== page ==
Jeremy Glaser: For Morningstar, I'm Jeremy Glaser. I'm here at the 2011 Morningstar Investment Conference joined by Frank Holmes. He is the CEO and chief investment officer of U.S. Global Investors. Frank, thanks so much for joining me today.
Frank Holmes: It's great to be here.
Glaser: So, I wanted to start off talking about gold, and that's a subject that you've written a lot about and that you know a lot about. It's had just a tremendous run over the past couple of years now. What's going to take the steam out of this rally? What could take gold prices and kind of bring them back down to earth a little bit?
Holmes: Well, we're big believers that government policies are precursor to change. When you go back and look at policies where you have negative real interest rates, gold starts to rise in that country's currency. So, then one has to sit back and say, "Well, why would a government have negative real interest rates?"
It's because they've been fighting deflation, and I've been running with this for a decade that gold would go to a $1,000 an ounce because of the battle for deflation.
Further to that, whenever you have negative spending or sort of deficit spending coupled with negative interest rates, gold really starts to perform in that country's currency. And it's not the political party, it's the political policies because, one, in 1997 under President Clinton, there was a surplus budget. Two, there were positive real interest rates, that is, you earn 3% more than the CPI number, and thus gold was $250.
Glaser: So, if you're looking at gold prices the big driver really could be interest-rate policy. So you know when you're looking at the Fed right now, do you see any tightening of monetary policy anytime soon?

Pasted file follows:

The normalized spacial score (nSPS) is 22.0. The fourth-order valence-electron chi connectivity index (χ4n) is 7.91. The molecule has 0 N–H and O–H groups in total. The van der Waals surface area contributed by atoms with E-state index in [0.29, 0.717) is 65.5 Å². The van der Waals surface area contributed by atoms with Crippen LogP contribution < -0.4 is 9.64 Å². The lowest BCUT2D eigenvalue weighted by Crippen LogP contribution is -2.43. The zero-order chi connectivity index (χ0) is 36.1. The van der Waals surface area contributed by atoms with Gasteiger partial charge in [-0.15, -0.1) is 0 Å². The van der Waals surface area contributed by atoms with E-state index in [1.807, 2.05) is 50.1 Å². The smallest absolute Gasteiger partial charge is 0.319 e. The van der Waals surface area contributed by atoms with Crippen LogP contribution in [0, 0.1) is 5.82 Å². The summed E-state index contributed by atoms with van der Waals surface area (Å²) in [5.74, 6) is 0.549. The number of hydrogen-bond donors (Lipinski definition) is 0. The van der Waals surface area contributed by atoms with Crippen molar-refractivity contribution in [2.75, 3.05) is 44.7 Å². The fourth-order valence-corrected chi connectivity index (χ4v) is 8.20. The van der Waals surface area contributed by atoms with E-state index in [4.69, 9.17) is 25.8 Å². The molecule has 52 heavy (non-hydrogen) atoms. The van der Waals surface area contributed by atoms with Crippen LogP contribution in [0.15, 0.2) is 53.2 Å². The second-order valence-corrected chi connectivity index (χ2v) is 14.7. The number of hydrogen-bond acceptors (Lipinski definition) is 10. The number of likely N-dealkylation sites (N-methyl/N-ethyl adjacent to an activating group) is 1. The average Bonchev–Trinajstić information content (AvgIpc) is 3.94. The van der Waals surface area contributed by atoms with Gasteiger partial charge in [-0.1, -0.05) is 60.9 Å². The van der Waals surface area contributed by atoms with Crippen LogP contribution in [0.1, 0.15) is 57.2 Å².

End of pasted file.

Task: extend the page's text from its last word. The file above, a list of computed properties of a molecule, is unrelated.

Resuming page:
Holmes: No, I don't. If you go back over 400 years of history, there has been 47 such crisis, they last 16 months and we're a little more than half way through this one and the government has got to be very conscientious of basically dropping into another big recession. And I think that that's why the Federal Reserve has put a lot of money into the system, but there is no loans, so there is no money supply growth, so there is no inflation.
I think I agree with Schilling that we are going to maintain the sort of battle against deflation just like Japan has done, and with that gold will perform well. Now what's really exciting for gold and the upside and everyone is so focused on the fear trade, and I have been commenting on the love trade. The love trade is that 50% of the world's population has a gross domestic product per capita growing at 8%, and they love gold. They give it for birthday gifts, for weddings, for holidays, religious holidays.
So you have this GDP per capita rising for 50% of the world and you have the sort of structural change, unlike the 70s. Today China and India constitute 40% of the world's population; in the 70s they were isolationists. They had no global footprint, and Russia was behind the Iron Curtain. Today, not only that, but they're also embracing capitalism, Americanism, that's what the movie Slumdog Millionaire was all about. So, I think that this is very significant, the political policies of these countries. Furthermore, the world's population has doubled. So you have these huge drivers of fear trade along with the love trade.